The same propagators of the “wake up call for America” and the “what goes around comes around” arguments did not draw similar conclusions in the aftermath of the Luxor massacre. Why not? Let us assume that the murdered tourists had been American and not Swiss tourists, would we not have heard the same attribution of guilt to American policies? Yes we would have, because as I mentioned, it is very easy and tempting to think in this mode. But as in Luxor, such arguments will invariably result in misguided and totally erroneous judgments that inevitably lend a hint of justification, although unintended, to the killers’ actions.

The indisputable fact remains that, apart from the greater scale and sophistication of the latest massacres, there is absolutely no difference between the indiscriminate nature of both acts of mass murder of innocent people. There is also no difference between the deranged motives and mindset of both groups of assailants.
Furthermore, it is because the killers themselves hardly make a distinction between their victims that we should not make this distinction on their behalf; the diversity of the nationalities of the recent victims tells it all. Even back in 1998, out of the 211 people killed and more than four thousand maimed in the American embassies bombings in Africa, only 12 Americans were killed and an equal number injured, while the rest were ‘Third World’ Africans, many of whom were Muslim Tanzanians. These facts don’t even remotely factor in the minds of these self-appointed mass executioners.

So why did these hijackers target America? Is it really because, in a way or another, these flying grim reapers are representative of the many millions in the world who are victims of the unrestrained tyranny of America’s foreign policies, as we are being told? This is completely misleading and should never be implied in this situation, for if anything, it only scorns such victims and nullifies their otherwise legitimate complaints. The oppressed people of the world have absolutely no bones to pick with the tax-paying American people who include, for that matter, millions of Arab Americans, also tax-paying citizens like the rest of the vast ethnic mosaic that is America.

One must also add that, in the final analysis, these hijackers had no true cause to fight for. This is evident from the fact that their murderous actions were not designed or intended to achieve anything in terms of lifting any injustice or helping a single victim of any oppression in the world, let alone victims of US policies. On the contrary, what they did is only going to cause even more human catastrophes, as the coming days and months will prove.

Even the mild suggestion that the US ought to review its foreign policies in the aftermath of the attacks is unrealistic to make at this particular juncture. America should have indeed reviewed its foreign policies during every day of the last fifty years, but definitely not in the aftermath of these attacks. Out of all times, America is unlikely going to have a sudden change of heart now – and frankly speaking, it is politically na├»ve to expect a militaristic superpower like the US to do so after more than 7,000 of its unsuspecting population were wiped out for no fault of their own.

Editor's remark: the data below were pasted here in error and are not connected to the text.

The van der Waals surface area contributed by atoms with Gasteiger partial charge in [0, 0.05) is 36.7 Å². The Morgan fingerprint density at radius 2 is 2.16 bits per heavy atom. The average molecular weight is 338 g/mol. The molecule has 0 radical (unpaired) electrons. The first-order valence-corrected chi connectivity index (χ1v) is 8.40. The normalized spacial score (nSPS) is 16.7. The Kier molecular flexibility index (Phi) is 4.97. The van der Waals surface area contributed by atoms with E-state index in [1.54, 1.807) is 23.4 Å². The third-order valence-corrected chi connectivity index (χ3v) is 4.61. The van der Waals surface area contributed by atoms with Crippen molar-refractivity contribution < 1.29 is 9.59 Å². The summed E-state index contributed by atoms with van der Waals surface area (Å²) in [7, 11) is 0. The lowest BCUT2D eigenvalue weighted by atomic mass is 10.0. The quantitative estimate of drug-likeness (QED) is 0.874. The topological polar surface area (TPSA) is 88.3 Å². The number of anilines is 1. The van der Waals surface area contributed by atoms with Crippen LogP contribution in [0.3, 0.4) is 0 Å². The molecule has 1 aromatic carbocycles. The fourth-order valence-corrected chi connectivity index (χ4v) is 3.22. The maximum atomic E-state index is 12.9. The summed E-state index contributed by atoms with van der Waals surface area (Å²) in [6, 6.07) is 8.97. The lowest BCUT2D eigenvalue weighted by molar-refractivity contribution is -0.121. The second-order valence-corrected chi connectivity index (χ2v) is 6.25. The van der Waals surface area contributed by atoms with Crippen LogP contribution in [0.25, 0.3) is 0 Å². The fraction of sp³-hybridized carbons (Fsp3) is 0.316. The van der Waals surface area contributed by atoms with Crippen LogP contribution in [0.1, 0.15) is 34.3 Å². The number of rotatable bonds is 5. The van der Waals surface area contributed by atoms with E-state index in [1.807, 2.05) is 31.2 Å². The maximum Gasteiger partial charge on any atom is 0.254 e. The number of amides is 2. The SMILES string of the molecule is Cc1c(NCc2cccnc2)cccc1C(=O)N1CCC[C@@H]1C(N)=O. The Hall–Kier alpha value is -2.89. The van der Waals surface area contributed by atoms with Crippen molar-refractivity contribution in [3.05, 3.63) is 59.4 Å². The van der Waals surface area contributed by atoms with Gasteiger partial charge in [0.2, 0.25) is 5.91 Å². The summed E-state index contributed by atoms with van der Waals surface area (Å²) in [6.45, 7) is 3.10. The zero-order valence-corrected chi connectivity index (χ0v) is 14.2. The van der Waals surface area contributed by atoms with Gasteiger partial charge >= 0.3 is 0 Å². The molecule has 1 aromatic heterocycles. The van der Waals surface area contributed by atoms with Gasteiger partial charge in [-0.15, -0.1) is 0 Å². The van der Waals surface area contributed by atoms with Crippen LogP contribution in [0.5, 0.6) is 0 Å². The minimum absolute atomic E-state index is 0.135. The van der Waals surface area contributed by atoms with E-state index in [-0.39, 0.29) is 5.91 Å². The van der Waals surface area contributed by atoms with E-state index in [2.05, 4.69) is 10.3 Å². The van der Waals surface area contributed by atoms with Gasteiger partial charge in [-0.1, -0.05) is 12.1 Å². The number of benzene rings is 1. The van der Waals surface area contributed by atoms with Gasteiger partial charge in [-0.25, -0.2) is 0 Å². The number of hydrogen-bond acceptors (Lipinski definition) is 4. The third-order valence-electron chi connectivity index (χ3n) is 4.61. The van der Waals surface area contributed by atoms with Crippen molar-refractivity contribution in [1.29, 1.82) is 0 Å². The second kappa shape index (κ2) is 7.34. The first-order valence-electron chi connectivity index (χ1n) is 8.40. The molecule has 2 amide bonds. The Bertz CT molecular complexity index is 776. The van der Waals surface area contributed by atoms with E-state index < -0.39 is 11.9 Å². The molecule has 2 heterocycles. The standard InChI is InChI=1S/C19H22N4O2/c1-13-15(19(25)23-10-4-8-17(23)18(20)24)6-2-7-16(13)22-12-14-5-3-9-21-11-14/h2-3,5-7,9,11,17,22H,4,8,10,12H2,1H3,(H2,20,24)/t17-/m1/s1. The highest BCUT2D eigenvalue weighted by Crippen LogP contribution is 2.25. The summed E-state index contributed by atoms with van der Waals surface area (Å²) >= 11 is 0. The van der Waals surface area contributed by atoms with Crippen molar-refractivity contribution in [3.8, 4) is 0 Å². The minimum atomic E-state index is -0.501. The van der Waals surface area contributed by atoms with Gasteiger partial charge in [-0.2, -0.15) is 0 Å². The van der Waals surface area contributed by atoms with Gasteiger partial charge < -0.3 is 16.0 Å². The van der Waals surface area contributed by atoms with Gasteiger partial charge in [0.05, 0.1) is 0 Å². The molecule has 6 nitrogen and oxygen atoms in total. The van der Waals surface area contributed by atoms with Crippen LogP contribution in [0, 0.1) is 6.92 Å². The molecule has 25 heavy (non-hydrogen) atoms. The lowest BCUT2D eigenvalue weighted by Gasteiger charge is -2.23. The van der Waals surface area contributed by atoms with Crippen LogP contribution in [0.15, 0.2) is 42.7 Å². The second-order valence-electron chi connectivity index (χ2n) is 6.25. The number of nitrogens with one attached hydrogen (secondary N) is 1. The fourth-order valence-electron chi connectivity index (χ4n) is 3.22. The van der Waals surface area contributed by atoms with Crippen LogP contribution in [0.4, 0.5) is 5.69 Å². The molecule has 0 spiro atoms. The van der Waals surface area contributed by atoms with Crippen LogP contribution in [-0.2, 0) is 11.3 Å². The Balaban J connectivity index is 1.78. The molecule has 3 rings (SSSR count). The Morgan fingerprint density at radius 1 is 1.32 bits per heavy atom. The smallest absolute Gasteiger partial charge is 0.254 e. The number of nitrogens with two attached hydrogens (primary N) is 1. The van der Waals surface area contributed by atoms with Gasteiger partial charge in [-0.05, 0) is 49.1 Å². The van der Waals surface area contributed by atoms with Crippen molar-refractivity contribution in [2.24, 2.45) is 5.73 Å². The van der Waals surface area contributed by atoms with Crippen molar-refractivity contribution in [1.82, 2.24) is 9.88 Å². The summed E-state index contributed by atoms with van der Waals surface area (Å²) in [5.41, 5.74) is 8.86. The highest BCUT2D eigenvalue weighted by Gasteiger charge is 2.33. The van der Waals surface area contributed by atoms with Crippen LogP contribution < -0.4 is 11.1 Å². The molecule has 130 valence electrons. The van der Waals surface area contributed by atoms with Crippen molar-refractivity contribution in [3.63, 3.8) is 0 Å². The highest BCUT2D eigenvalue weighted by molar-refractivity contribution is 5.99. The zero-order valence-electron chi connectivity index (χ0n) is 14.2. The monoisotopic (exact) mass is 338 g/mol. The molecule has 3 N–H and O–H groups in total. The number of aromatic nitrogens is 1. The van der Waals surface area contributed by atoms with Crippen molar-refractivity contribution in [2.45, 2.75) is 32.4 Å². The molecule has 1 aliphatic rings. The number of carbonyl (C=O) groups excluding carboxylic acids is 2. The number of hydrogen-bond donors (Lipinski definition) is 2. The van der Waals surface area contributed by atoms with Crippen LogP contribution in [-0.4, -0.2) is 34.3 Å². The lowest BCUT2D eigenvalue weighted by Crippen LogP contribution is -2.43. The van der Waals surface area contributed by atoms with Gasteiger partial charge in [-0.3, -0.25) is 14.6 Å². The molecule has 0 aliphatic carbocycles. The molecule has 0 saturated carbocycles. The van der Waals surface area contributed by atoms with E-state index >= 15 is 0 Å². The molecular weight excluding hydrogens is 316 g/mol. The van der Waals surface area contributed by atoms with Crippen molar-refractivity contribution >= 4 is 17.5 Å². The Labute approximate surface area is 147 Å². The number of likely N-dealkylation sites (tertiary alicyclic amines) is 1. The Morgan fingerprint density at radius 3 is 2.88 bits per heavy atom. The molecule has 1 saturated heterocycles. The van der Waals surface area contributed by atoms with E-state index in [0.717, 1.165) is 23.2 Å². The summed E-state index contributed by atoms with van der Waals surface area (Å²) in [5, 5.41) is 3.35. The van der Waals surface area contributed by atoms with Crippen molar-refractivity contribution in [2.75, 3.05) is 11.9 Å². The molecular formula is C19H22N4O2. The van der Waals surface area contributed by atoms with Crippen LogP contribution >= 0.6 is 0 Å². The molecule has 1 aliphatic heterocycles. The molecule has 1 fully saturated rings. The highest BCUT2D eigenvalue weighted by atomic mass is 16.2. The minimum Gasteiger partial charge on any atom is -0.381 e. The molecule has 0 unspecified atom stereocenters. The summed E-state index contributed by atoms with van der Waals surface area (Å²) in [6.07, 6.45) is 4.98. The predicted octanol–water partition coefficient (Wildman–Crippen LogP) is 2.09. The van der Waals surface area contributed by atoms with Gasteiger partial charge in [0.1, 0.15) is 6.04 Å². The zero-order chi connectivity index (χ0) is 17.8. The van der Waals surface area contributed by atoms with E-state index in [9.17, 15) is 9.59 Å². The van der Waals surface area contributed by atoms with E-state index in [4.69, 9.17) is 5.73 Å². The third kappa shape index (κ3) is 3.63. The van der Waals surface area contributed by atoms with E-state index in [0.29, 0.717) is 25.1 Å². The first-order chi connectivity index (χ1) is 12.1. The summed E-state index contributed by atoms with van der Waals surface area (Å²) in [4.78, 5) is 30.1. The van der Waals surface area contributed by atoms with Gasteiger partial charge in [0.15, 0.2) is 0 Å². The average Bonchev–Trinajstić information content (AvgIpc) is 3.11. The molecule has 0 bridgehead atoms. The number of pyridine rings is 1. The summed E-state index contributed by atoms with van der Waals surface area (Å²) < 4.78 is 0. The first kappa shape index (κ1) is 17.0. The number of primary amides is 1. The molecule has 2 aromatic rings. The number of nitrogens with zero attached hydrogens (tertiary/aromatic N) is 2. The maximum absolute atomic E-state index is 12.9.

To better understand the current situation, picture America, if you will, as a ferocious and muscular lion in a lawless jungle, doing what lions always did, callously refusing to be compassionate to the other weaker animals. One day, in order to cow this lion, a group of animals kidnap the lion’s innocent cubs, disembowel them, and then turn to the lion and ask it to reconsider its position and abdicate its throne. No hostages, no bargaining. Just murder.

In doing so, the perpetrators have committed a useless and moronic act of self-destruction, for two main reasons. First, by deliberately killing innocent victims, they have immediately lost any righteous moral grievance they may have had before they themselves turned into worse murderers. But second and most ironic, they have achieved absolutely nothing and were simply too presumptuous to expect that the lion would turn into a dove after witnessing the slaughter of its cubs – and not be driven into the most explosive fit of rage yet to overtake this jungle.

The difference in this case is that, unlike previous unprovoked outbursts, the fuming beast has now been provided with an ostensibly justifiable cause to unleash its vengeful might. God help us all.

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Zaid Nabulsi

Zaid Nabulsi is a lawyer. He spent many years working for the United Nations in Geneva. He has a passion for (glorious) Harley Davidson bikes.